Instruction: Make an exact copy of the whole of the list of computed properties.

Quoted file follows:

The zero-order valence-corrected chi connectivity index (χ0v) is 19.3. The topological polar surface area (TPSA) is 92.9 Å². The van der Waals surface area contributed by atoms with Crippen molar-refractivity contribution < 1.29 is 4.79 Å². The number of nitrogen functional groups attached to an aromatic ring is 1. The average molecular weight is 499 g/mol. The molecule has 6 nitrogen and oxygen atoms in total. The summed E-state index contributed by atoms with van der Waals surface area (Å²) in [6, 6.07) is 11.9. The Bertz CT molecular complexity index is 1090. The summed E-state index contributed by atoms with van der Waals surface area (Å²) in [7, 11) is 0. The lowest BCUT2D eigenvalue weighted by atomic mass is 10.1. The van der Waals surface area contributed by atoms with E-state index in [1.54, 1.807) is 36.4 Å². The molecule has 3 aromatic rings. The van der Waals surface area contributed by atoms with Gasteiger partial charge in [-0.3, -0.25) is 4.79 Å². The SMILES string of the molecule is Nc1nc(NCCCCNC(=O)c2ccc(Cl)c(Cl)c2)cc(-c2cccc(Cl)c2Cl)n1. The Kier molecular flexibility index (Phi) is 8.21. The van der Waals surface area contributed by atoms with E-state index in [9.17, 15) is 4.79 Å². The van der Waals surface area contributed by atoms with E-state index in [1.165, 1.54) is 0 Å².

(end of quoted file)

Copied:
The zero-order valence-corrected chi connectivity index (χ0v) is 19.3. The topological polar surface area (TPSA) is 92.9 Å². The van der Waals surface area contributed by atoms with Crippen molar-refractivity contribution < 1.29 is 4.79 Å². The number of nitrogen functional groups attached to an aromatic ring is 1. The average molecular weight is 499 g/mol. The molecule has 6 nitrogen and oxygen atoms in total. The summed E-state index contributed by atoms with van der Waals surface area (Å²) in [6, 6.07) is 11.9. The Bertz CT molecular complexity index is 1090. The summed E-state index contributed by atoms with van der Waals surface area (Å²) in [7, 11) is 0. The lowest BCUT2D eigenvalue weighted by atomic mass is 10.1. The van der Waals surface area contributed by atoms with E-state index in [1.54, 1.807) is 36.4 Å². The molecule has 3 aromatic rings. The van der Waals surface area contributed by atoms with Gasteiger partial charge in [-0.3, -0.25) is 4.79 Å². The SMILES string of the molecule is Nc1nc(NCCCCNC(=O)c2ccc(Cl)c(Cl)c2)cc(-c2cccc(Cl)c2Cl)n1. The Kier molecular flexibility index (Phi) is 8.21. The van der Waals surface area contributed by atoms with E-state index in [9.17, 15) is 4.79 Å². The van der Waals surface area contributed by atoms with E-state index in [1.165, 1.54) is 0 Å².